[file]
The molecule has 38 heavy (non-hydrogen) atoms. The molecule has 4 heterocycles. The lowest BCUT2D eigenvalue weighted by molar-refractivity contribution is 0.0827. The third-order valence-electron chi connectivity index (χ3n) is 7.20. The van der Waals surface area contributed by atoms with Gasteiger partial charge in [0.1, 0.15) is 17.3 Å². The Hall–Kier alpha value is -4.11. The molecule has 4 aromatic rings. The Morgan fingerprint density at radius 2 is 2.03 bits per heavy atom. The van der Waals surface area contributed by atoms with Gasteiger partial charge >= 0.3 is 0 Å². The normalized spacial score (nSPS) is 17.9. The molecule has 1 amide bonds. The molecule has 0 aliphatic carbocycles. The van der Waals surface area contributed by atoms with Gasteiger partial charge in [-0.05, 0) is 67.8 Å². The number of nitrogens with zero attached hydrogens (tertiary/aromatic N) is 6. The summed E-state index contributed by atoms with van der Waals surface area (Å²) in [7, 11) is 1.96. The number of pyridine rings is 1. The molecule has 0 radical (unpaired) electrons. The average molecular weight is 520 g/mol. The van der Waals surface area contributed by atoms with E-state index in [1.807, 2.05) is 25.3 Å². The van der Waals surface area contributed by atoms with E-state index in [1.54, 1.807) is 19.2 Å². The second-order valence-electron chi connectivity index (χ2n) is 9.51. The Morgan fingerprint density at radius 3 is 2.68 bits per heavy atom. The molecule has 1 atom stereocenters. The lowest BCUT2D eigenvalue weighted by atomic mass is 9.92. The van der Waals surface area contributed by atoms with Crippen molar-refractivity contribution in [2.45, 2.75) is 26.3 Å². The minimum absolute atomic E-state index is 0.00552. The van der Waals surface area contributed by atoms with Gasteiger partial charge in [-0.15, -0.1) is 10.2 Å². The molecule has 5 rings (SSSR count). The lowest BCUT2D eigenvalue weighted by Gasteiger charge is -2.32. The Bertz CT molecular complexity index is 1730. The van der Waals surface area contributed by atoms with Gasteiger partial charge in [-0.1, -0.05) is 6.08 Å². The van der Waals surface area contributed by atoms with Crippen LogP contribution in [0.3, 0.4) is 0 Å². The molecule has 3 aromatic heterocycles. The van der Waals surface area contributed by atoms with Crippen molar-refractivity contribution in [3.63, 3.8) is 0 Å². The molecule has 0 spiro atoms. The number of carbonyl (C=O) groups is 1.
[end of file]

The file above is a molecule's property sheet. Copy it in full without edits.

The molecule has 38 heavy (non-hydrogen) atoms. The molecule has 4 heterocycles. The lowest BCUT2D eigenvalue weighted by molar-refractivity contribution is 0.0827. The third-order valence-electron chi connectivity index (χ3n) is 7.20. The van der Waals surface area contributed by atoms with Gasteiger partial charge in [0.1, 0.15) is 17.3 Å². The Hall–Kier alpha value is -4.11. The molecule has 4 aromatic rings. The Morgan fingerprint density at radius 2 is 2.03 bits per heavy atom. The van der Waals surface area contributed by atoms with Gasteiger partial charge >= 0.3 is 0 Å². The normalized spacial score (nSPS) is 17.9. The molecule has 1 amide bonds. The molecule has 0 aliphatic carbocycles. The van der Waals surface area contributed by atoms with Gasteiger partial charge in [-0.05, 0) is 67.8 Å². The number of nitrogens with zero attached hydrogens (tertiary/aromatic N) is 6. The summed E-state index contributed by atoms with van der Waals surface area (Å²) in [7, 11) is 1.96. The number of pyridine rings is 1. The molecule has 0 radical (unpaired) electrons. The average molecular weight is 520 g/mol. The van der Waals surface area contributed by atoms with E-state index in [1.807, 2.05) is 25.3 Å². The van der Waals surface area contributed by atoms with E-state index in [1.54, 1.807) is 19.2 Å². The second-order valence-electron chi connectivity index (χ2n) is 9.51. The Morgan fingerprint density at radius 3 is 2.68 bits per heavy atom. The molecule has 1 atom stereocenters. The lowest BCUT2D eigenvalue weighted by atomic mass is 9.92. The van der Waals surface area contributed by atoms with Crippen molar-refractivity contribution in [2.45, 2.75) is 26.3 Å². The minimum absolute atomic E-state index is 0.00552. The van der Waals surface area contributed by atoms with Gasteiger partial charge in [-0.15, -0.1) is 10.2 Å². The molecule has 5 rings (SSSR count). The lowest BCUT2D eigenvalue weighted by Gasteiger charge is -2.32. The Bertz CT molecular complexity index is 1730. The van der Waals surface area contributed by atoms with Gasteiger partial charge in [-0.1, -0.05) is 6.08 Å². The van der Waals surface area contributed by atoms with Crippen LogP contribution in [0.3, 0.4) is 0 Å². The molecule has 3 aromatic heterocycles. The van der Waals surface area contributed by atoms with Crippen molar-refractivity contribution in [3.63, 3.8) is 0 Å². The molecule has 0 spiro atoms. The number of carbonyl (C=O) groups is 1.